Select Committee on Work and Pensions Written Evidence


Further supplementary answers by DWP

IMPACT OF MARGINAL DEDUCTION RATES

  Marginal Deduction Rates (MDRs) are generally regarded as primarily an issue for people in work whose benefit may reduce as their earnings increase. Housing Benefit /Council Tax Benefit taper rates are often raised for debate in the context of their contribution to MDRs.

  There are around 500,000 working age Housing Benefit recipients with Marginal Deduction Rates in excess of 40%. The vast majority of these are on the Housing Benefit taper. There are other important contributors to MDRs such as Taxes and Tax Credits, so the overall contribution Housing Benefit/Council Tax Benefit will make to MDRs depends on what other elements of the tax and benefit system people are on.

  During the committee stages of the Welfare Reform Bill Anne McGuire MP Minister for Disabled People stated that `recent research suggests that the Housing Benefit/Council Tax Benefit taper is not the main barrier preventing people from moving into work. Sometimes the barrier is that people lack knowledge as to whether they can retain their housing benefit and move into work'.

  The research,[18] on awareness and understanding of Housing Benefit/Council Tax Benefit as in work benefits, highlights areas where the Department needs to improve the basic awareness and understanding of Housing Benefit and Council Tax Benefit as in-work benefits amongst Jobcentre Plus staff and its customers.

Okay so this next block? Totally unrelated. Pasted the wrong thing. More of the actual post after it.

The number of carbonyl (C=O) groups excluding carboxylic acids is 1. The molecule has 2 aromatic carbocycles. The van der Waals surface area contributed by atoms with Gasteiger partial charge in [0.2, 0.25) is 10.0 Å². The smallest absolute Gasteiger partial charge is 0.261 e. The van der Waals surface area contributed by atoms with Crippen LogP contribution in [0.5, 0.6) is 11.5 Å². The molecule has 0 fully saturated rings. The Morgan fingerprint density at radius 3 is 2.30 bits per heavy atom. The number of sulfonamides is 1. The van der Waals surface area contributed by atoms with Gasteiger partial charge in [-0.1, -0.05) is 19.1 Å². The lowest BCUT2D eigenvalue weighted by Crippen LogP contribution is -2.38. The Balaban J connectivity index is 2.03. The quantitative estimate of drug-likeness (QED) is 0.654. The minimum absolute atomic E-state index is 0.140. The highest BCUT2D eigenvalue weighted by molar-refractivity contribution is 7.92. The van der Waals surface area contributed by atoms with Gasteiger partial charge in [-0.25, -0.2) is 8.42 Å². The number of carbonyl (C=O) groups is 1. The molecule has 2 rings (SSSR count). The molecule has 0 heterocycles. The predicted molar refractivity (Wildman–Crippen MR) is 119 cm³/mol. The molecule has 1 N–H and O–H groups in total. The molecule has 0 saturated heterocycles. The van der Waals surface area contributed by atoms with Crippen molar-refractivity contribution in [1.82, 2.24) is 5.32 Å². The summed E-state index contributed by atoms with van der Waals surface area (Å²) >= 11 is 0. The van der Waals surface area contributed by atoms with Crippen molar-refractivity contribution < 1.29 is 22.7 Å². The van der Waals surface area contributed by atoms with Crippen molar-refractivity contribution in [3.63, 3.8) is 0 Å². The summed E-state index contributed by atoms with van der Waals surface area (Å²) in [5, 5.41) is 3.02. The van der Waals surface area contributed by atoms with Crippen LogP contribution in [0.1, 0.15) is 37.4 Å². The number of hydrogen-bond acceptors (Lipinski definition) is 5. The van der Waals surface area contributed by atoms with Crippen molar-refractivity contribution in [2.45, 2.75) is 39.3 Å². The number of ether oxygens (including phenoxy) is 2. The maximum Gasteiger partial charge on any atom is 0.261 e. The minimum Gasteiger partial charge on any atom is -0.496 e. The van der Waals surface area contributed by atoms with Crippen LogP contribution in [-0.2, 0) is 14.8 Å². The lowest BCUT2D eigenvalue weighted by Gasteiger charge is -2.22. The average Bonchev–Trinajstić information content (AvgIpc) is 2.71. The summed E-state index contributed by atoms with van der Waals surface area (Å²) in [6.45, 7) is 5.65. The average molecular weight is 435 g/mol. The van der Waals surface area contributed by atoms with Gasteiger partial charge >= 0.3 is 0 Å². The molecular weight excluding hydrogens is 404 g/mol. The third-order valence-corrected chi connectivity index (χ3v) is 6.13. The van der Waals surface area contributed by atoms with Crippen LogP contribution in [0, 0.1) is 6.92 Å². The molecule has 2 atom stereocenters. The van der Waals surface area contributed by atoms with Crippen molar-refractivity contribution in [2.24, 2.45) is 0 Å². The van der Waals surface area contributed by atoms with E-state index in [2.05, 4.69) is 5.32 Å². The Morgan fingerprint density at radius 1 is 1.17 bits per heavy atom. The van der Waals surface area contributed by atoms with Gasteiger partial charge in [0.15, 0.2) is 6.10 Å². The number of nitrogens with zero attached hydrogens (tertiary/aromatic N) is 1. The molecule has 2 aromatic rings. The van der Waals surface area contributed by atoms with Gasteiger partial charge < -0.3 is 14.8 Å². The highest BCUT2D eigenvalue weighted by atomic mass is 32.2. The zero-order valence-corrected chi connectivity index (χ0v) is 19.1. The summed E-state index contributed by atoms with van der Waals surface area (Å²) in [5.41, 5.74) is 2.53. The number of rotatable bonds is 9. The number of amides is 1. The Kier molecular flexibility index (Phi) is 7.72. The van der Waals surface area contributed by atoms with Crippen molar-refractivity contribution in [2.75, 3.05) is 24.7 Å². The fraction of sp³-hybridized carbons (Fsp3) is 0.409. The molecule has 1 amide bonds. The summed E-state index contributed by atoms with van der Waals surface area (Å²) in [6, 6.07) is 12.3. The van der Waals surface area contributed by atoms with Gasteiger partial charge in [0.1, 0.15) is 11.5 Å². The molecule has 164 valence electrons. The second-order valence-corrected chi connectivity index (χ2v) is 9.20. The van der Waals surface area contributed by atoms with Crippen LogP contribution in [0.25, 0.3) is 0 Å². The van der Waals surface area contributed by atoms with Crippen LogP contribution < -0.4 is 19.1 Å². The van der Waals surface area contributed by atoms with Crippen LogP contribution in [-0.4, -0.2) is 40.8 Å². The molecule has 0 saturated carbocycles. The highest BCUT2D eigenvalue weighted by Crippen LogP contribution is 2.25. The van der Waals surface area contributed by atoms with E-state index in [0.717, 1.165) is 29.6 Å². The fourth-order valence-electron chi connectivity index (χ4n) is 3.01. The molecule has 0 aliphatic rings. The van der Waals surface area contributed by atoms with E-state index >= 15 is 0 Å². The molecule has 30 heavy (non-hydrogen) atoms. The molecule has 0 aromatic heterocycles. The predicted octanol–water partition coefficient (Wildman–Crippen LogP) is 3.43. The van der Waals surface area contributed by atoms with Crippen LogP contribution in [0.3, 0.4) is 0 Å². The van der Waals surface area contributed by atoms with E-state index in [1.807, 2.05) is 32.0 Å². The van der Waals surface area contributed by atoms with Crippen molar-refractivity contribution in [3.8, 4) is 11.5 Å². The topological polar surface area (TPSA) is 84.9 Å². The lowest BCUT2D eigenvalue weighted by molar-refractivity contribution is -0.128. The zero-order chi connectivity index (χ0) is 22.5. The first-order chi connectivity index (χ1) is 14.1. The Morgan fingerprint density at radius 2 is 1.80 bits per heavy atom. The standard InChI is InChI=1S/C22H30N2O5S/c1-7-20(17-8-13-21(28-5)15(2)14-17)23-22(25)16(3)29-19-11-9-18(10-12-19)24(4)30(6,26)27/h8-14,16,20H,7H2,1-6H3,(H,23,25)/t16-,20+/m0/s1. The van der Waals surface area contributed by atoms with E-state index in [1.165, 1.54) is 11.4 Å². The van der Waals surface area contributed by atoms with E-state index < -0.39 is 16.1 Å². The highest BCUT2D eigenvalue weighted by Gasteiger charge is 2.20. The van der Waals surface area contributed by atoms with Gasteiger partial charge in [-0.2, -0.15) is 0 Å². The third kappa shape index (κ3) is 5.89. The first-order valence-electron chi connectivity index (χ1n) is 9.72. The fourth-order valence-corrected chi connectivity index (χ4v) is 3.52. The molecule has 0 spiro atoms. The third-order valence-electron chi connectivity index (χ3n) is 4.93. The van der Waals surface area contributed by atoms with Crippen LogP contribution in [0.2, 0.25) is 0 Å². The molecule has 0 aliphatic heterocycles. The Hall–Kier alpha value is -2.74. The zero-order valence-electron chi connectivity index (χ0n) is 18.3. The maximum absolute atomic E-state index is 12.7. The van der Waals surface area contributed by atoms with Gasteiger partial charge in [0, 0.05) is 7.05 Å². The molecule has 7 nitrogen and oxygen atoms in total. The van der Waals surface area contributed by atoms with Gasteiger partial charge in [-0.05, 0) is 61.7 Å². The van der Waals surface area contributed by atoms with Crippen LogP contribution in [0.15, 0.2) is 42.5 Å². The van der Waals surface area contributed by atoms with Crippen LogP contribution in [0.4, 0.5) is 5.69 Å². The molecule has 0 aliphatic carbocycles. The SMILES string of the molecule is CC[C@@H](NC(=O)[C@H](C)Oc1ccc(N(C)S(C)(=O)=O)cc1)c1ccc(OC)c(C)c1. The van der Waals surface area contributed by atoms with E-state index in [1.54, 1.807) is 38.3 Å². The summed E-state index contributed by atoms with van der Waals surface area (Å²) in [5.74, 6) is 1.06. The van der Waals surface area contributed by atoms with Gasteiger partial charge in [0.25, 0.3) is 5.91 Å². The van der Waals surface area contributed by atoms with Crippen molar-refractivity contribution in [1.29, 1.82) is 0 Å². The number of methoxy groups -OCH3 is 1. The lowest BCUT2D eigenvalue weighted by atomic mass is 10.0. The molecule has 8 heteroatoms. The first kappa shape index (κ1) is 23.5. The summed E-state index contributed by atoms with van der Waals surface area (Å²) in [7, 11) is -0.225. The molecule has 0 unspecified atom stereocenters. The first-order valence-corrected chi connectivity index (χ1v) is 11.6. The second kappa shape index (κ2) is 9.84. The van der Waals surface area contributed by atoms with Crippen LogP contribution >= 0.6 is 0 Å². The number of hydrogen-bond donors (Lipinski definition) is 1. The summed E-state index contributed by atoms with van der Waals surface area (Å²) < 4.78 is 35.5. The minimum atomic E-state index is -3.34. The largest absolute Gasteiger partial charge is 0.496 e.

This is because, in general, customers do not take account of Housing Benefit/Council Tax Benefit in their better off calculations and this distorts their decision to move into work. This lack of awareness implies that MDRs in this sense are not at the forefront of people's minds when considering a move into work.

  Evidence reveals that if some clients had been aware or made aware that Housing Benefit and Council Tax Benefit could be claimed in work then this would have impacted on their decision to take up employment. Therefore increasing awareness and understanding of in-work Housing Benefit/Council Tax Benefit could perform an important role in encouraging moves into employment. The Department is currently pursuing strategies to address this.

TAPER RATES

  Since it is possible to claim several benefits at any one time, it is useful to consider combined taper rates in order to understand the impact that multiple tapers (or MDRs) are likely to have on claimants in practice.

  Multiple tapers can work in three main ways, depending on benefit design. Firstly, there are additive tapers. Housing Benefit and Council Tax Benefit are examples of benefits which have additive tapers. This is because Housing Benefit and Council Tax Benefit can be received simultaneously by a customer, so the combined taper rate or MDR faced by the claimant is simply the sum of the two individual taper rates. Housing Benefit has a 65% taper rate while Council Tax Benefit has a 20% taper rate. So, ignoring the effects of taxation for now, the MDR faced by a claimant in receipt of both Housing Benefit and Council Tax Benefit is 85%.